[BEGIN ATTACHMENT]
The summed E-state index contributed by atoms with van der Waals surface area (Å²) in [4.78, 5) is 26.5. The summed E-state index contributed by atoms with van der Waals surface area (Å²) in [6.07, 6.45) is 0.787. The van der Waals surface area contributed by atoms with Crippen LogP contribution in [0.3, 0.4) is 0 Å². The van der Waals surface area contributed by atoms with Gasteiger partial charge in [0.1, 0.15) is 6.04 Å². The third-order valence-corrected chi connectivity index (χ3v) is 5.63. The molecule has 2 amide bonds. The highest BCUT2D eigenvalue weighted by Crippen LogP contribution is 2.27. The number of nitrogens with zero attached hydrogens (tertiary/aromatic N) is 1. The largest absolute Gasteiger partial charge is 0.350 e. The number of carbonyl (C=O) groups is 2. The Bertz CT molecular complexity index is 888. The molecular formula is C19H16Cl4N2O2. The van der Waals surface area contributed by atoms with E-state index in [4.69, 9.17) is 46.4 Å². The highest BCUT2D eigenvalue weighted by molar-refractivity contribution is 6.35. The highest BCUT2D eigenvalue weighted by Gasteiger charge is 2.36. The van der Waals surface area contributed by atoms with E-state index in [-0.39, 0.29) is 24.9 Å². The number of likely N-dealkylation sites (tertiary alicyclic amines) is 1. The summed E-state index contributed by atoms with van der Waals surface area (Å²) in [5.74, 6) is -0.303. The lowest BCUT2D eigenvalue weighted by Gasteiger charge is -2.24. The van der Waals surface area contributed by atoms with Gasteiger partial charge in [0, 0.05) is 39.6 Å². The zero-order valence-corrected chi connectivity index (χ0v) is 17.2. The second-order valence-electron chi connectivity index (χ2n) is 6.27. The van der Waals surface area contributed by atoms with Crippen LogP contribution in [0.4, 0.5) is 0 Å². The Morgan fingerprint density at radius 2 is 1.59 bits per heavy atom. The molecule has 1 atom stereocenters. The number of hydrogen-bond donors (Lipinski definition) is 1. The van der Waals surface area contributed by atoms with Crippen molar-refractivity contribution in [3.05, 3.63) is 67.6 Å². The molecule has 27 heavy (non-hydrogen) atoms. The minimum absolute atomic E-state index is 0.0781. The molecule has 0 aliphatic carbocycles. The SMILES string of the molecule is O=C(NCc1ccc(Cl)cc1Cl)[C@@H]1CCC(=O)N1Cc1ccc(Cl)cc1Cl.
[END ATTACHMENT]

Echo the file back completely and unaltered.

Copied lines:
The summed E-state index contributed by atoms with van der Waals surface area (Å²) in [4.78, 5) is 26.5. The summed E-state index contributed by atoms with van der Waals surface area (Å²) in [6.07, 6.45) is 0.787. The van der Waals surface area contributed by atoms with Crippen LogP contribution in [0.3, 0.4) is 0 Å². The van der Waals surface area contributed by atoms with Gasteiger partial charge in [0.1, 0.15) is 6.04 Å². The third-order valence-corrected chi connectivity index (χ3v) is 5.63. The molecule has 2 amide bonds. The highest BCUT2D eigenvalue weighted by Crippen LogP contribution is 2.27. The number of nitrogens with zero attached hydrogens (tertiary/aromatic N) is 1. The largest absolute Gasteiger partial charge is 0.350 e. The number of carbonyl (C=O) groups is 2. The Bertz CT molecular complexity index is 888. The molecular formula is C19H16Cl4N2O2. The van der Waals surface area contributed by atoms with E-state index in [4.69, 9.17) is 46.4 Å². The highest BCUT2D eigenvalue weighted by molar-refractivity contribution is 6.35. The highest BCUT2D eigenvalue weighted by Gasteiger charge is 2.36. The van der Waals surface area contributed by atoms with E-state index in [-0.39, 0.29) is 24.9 Å². The number of likely N-dealkylation sites (tertiary alicyclic amines) is 1. The summed E-state index contributed by atoms with van der Waals surface area (Å²) in [5.74, 6) is -0.303. The lowest BCUT2D eigenvalue weighted by Gasteiger charge is -2.24. The van der Waals surface area contributed by atoms with Gasteiger partial charge in [0, 0.05) is 39.6 Å². The zero-order valence-corrected chi connectivity index (χ0v) is 17.2. The second-order valence-electron chi connectivity index (χ2n) is 6.27. The van der Waals surface area contributed by atoms with Crippen LogP contribution in [0.4, 0.5) is 0 Å². The Morgan fingerprint density at radius 2 is 1.59 bits per heavy atom. The molecule has 1 atom stereocenters. The number of hydrogen-bond donors (Lipinski definition) is 1. The van der Waals surface area contributed by atoms with Crippen molar-refractivity contribution in [3.05, 3.63) is 67.6 Å². The molecule has 27 heavy (non-hydrogen) atoms. The minimum absolute atomic E-state index is 0.0781. The molecule has 0 aliphatic carbocycles. The SMILES string of the molecule is O=C(NCc1ccc(Cl)cc1Cl)[C@@H]1CCC(=O)N1Cc1ccc(Cl)cc1Cl.